WASHINGTON — How much distance from an immoral act is enough?
That's the difficult question behind the next legal dispute over religion, birth control and the health law that is likely to be resolved by the Supreme Court.
The issue in more than four dozen lawsuits from faith-affiliated charities, colleges and hospitals that oppose some or all contraception as immoral is how far the Obama administration must go to accommodate them.
The justices on June 30 relieved businesses with religious objections of their obligation to pay for women's contraceptives among a range of preventive services the new law calls for in their health plans.
Religious-oriented nonprofit groups already could opt out of covering the contraceptives. But the organizations say the accommodation provided by the administration does not go far enough because, though they are not on the hook financially, they remain complicit in the provision of government-approved contraceptives to women covered by their plans.
"Anything that forces unwilling religious believers to be part of the system is not going to pass the test," said Mark Rienzi, senior counsel for the Becket Fund for Religious Liberty, which represents many of the faith-affiliated nonprofits. Hobby Lobby Inc., winner of its Supreme Court case last month, also is a Becket Fund client.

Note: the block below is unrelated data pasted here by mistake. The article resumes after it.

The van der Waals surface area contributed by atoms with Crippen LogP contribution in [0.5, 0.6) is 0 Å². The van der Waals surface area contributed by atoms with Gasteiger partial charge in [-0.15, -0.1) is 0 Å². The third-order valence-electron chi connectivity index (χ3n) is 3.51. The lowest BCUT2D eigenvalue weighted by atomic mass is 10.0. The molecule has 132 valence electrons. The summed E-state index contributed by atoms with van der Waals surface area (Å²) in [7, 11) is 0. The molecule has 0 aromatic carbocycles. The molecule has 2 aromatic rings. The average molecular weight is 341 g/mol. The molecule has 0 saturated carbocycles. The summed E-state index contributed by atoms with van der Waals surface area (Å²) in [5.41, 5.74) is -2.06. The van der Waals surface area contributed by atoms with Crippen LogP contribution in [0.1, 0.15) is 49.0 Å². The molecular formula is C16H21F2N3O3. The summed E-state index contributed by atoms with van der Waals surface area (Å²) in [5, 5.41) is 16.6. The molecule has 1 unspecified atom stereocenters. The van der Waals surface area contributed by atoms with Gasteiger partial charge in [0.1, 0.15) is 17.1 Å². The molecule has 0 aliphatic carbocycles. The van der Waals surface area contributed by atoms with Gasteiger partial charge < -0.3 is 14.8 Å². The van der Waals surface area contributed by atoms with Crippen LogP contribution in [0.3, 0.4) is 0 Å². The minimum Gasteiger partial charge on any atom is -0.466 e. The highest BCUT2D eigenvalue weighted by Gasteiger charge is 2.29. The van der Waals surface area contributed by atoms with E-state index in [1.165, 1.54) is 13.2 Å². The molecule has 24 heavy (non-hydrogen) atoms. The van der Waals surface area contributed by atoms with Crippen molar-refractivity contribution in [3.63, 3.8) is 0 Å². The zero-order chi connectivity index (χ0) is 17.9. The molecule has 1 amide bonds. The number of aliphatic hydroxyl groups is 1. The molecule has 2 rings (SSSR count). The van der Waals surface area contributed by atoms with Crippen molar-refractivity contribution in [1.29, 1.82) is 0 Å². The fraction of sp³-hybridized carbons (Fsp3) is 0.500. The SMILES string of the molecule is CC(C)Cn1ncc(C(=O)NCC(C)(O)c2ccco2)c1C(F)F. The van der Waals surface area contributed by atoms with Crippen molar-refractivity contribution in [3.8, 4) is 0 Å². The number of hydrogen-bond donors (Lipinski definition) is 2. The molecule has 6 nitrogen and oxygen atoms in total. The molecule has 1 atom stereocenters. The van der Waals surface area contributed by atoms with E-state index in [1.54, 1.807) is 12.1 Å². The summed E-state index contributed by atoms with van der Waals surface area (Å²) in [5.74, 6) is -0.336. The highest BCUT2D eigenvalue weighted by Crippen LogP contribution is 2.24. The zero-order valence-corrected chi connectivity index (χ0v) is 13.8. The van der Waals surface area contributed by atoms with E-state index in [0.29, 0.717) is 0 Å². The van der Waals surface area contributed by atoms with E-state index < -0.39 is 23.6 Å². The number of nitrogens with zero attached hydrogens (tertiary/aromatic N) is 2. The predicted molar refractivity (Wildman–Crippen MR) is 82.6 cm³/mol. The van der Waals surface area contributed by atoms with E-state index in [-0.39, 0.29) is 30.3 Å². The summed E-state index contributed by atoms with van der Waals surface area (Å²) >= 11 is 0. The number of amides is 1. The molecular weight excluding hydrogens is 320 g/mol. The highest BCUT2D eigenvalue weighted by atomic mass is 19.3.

The high court will be asked to take on the issue in its term that begins in October. A challenge from the University of Notre Dame in South Bend, Indiana, probably will be the first case to reach the court.
The Obama administration argues that the accommodation creates a generous moral and financial buffer between religious objectors and funding birth control. The nonprofit groups just have to raise their hands and say that paying for any or all of the 20 devices and methods approved by government regulators would violate their religious beliefs.